Aristotle and Mathematics: Aporetic Method in Cosmology and Metaphysics

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BRILL, 1995 - 558 sivua
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John Cleary here explores the role which the mathematical sciences play in Aristotle's philosophical thought, especially in his cosmology, metaphysics, and epistemology. He also thematizes the aporetic method by means of which he deals with philosophical questions about the foundations of mathematics.
The first two chapters consider Plato's mathematical cosmology in the light of Aristotle's critical distinction between physics and mathematics. Subsequent chapters examine three basic aporiae about mathematical objects which Aristotle himself develops in his science of first philosophy.
What emerges from this dialectical inquiry is a different conception of substance and of order in the universe, which gives priority to physics over mathematics as the cosmological science. Within this different world-view, we can better understand what we now call Aristotle's philosophy of mathematics.
 

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Sisältö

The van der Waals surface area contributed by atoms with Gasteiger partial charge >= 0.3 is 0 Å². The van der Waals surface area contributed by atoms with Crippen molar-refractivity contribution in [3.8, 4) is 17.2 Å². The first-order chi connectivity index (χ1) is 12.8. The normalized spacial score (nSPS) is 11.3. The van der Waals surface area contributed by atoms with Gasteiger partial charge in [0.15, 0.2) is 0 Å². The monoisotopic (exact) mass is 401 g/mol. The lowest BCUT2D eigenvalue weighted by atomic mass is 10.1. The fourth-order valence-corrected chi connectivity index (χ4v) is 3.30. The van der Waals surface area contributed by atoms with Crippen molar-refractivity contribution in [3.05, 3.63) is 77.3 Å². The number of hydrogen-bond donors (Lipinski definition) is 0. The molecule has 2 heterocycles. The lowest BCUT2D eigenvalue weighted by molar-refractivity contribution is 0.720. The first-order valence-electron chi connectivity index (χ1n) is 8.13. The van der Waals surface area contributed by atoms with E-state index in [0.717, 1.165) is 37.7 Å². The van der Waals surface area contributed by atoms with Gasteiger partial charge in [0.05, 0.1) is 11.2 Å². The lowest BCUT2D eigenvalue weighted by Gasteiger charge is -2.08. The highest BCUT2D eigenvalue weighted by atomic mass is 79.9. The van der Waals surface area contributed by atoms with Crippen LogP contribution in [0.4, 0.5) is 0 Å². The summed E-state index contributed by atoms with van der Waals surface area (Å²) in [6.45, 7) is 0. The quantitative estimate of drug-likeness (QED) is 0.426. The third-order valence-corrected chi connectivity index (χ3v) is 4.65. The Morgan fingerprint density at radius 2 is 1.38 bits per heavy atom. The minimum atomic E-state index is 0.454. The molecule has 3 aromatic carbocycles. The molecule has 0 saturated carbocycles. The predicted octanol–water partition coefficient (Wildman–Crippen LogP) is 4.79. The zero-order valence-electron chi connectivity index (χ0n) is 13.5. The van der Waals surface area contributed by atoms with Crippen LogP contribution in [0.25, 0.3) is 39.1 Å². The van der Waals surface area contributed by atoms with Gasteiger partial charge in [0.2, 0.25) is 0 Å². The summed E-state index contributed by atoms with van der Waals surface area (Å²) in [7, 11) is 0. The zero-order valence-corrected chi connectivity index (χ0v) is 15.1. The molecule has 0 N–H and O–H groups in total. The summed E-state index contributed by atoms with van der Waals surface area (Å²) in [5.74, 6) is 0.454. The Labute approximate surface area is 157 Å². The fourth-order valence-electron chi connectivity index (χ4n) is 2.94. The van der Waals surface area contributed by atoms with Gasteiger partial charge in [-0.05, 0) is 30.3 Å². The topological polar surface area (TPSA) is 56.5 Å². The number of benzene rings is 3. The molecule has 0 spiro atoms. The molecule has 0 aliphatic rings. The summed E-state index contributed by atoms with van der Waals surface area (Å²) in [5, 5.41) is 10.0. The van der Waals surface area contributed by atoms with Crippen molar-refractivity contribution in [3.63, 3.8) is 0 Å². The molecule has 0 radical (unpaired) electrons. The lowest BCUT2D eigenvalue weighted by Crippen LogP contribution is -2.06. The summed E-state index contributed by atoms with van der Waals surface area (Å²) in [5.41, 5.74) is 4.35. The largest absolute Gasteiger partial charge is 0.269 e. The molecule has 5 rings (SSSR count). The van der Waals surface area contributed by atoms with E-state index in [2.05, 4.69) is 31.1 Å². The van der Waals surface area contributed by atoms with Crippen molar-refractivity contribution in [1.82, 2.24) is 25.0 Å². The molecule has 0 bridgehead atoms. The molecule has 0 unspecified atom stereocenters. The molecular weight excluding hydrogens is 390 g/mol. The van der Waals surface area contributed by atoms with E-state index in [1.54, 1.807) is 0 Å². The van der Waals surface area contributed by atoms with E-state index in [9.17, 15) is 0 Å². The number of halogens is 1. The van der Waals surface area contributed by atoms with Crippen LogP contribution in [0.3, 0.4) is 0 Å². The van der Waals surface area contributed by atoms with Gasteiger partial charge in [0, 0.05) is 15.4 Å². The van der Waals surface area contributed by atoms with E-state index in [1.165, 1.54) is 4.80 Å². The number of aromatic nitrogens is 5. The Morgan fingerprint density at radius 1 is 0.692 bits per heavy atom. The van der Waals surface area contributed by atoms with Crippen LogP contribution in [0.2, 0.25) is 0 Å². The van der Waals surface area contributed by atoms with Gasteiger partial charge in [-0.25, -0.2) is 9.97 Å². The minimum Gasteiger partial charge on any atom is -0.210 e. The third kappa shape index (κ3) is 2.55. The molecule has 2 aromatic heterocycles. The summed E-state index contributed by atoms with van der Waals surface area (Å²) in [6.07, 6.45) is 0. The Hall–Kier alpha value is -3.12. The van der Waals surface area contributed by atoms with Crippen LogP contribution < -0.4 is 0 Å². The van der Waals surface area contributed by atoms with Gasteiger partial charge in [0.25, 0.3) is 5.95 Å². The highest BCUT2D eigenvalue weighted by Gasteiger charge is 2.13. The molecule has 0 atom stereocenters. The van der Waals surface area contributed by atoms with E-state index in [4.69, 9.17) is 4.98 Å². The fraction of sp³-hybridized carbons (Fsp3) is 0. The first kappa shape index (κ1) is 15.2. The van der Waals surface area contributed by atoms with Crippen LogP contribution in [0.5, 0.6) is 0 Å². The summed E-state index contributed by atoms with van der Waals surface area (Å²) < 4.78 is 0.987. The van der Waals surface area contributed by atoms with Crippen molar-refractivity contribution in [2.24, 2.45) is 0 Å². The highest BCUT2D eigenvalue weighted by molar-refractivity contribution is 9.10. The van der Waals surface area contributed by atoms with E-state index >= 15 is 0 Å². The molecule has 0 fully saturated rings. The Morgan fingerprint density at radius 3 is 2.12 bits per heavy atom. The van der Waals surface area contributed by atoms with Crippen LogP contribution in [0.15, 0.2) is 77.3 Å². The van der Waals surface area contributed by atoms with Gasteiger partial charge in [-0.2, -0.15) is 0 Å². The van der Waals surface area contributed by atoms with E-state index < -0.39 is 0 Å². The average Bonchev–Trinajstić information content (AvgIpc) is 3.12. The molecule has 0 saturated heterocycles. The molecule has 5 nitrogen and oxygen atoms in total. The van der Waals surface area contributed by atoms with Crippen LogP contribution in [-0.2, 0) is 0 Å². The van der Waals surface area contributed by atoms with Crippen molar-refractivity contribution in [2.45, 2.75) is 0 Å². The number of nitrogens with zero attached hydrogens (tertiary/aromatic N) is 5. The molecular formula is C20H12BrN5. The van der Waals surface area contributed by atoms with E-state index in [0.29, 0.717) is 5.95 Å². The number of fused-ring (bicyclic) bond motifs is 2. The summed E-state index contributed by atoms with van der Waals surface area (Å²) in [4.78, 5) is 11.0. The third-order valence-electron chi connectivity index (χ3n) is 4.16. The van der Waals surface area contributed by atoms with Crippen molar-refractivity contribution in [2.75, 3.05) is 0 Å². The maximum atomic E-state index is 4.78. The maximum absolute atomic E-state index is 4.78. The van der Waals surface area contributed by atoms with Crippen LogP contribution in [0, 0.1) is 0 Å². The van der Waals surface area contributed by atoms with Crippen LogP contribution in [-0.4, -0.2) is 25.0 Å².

The Academic Background
1
Platos mathematical cosmology
23
Aristotles Criticism of Platos
71
The eternality of the universe
86
The problem of movement and rest
101
Problems about Mathematical Objects
143
The paradigm for demonstrative knowledge
172
Aristotles Dialectical Method
199
The refutation of opponents
278
Difficulties become objections
288
The Perfection of the Cosmos
345
Aristotles Philosophy of Mathematics
424
Conclusion
490
Bibliography
505
Index Locorum
529
General Index
546

Some metaphysical aporiae
205
Aporetic conclusions
264

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John J. Cleary, Ph.D. (1982) in Philosophy, Boston University, is lecturer at Maynooth College and associate professor at Boston College. He has published widely on ancient philosophy.

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